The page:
One of the world’s leading terrorist groups, ISIS, has reportedly slaughtered its own fighters as heavy fighting spreads out in Afghanistan.

Stock image: Isis have turned on one another in Afghanistan and beheaded 15 of their own fighters (Picture: Reuters)

The ISIS terror sect appears to be tearing itself apart in Afghanistan as 15 of its fighters were beheaded as a result of infighting, Metro UK reports.

They were slaughtered in the province of Nangarhar while a separate suicide attack on Thursday tore into a crowd in the provincial capital, Jalalabad, killing at least eight.

The two incidents underline the insecurity and lawlessness across Afghanistan, where thousands of civilians have been killed or wounded this year amid unrelenting violence involving militant groups including Islamic State and the Taliban.

In a bloody day for the province, a suicide bomber blew himself up, killing at least eight people at a meeting of supporters of a police commander who was sacked for illegal land grabbing.

There was no claim of responsibility and no immediate indication of who was behind the attack on the crowd in Jalalabad, which had gathered to demand the reinstatement of the commander, who survived the attack.

A spokesman for the Jalalabad hospital confirmed eight people had been killed and 15 wounded.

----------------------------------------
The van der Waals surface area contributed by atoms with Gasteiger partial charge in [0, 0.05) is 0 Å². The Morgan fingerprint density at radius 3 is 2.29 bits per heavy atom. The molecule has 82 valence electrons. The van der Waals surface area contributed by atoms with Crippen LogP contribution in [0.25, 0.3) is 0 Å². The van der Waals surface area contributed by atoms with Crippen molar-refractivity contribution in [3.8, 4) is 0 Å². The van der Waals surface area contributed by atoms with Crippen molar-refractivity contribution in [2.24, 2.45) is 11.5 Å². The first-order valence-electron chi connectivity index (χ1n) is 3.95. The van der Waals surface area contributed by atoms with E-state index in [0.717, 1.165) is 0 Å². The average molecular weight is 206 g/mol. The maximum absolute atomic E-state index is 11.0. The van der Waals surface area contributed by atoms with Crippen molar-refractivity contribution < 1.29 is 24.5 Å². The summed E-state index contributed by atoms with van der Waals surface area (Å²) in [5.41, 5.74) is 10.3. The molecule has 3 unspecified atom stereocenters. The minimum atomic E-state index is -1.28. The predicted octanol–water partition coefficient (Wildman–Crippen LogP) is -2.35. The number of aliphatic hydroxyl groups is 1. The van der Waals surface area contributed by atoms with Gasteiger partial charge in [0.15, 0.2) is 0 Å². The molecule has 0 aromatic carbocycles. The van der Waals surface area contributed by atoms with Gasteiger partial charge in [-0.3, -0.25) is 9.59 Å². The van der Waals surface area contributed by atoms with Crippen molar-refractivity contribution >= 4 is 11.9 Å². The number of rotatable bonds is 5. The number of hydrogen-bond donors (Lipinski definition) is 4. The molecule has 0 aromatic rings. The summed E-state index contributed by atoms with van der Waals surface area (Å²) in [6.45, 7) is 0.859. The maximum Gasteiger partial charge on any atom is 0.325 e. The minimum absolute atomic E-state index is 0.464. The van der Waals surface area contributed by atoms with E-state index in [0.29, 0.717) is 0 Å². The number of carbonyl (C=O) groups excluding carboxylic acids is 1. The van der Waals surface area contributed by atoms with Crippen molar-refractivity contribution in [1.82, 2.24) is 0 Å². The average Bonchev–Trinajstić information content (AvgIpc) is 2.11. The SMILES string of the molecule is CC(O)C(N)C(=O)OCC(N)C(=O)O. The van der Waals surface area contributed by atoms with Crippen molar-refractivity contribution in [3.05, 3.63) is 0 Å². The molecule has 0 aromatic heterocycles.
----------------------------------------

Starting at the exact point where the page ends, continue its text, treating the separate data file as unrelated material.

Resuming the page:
Nangarhar, on the porous border with Pakistan, has become a stronghold for Islamic State, generally known as Daesh in Afghanistan, which has grown to become one of the country’s most dangerous militant groups since it appeared around the start of 2015.

Attaullah Khogyani, the provincial governor’s spokesman, said the 15 Islamic State fighters were executed after a bout of infighting in the group, which has become notorious for its brutality. The killings occurred in the Surkh Ab bazaar of Achin district.

Further details were not available and there was no confirmation from Islamic State, whose local branch is known as Islamic State in Khorasan, an old name for the area that includes modern Afghanistan.

The Taliban and Islamic State have frequently fought each other in Nangarhar and both have been targeted by sustained U.S. air strikes.

But the exact nature of the relationship between the two groups is little understood. There have been isolated incidents in Afghanistan in which the fighters of both appear to have cooperated.

Afghan intelligence documents reviewed by Reuters this year showed security officials believe Islamic State is present in nine provinces, from Nangarhar and Kunar in the east to Jawzjan, Faryab and Badakhshan in the north and Ghor in the central west

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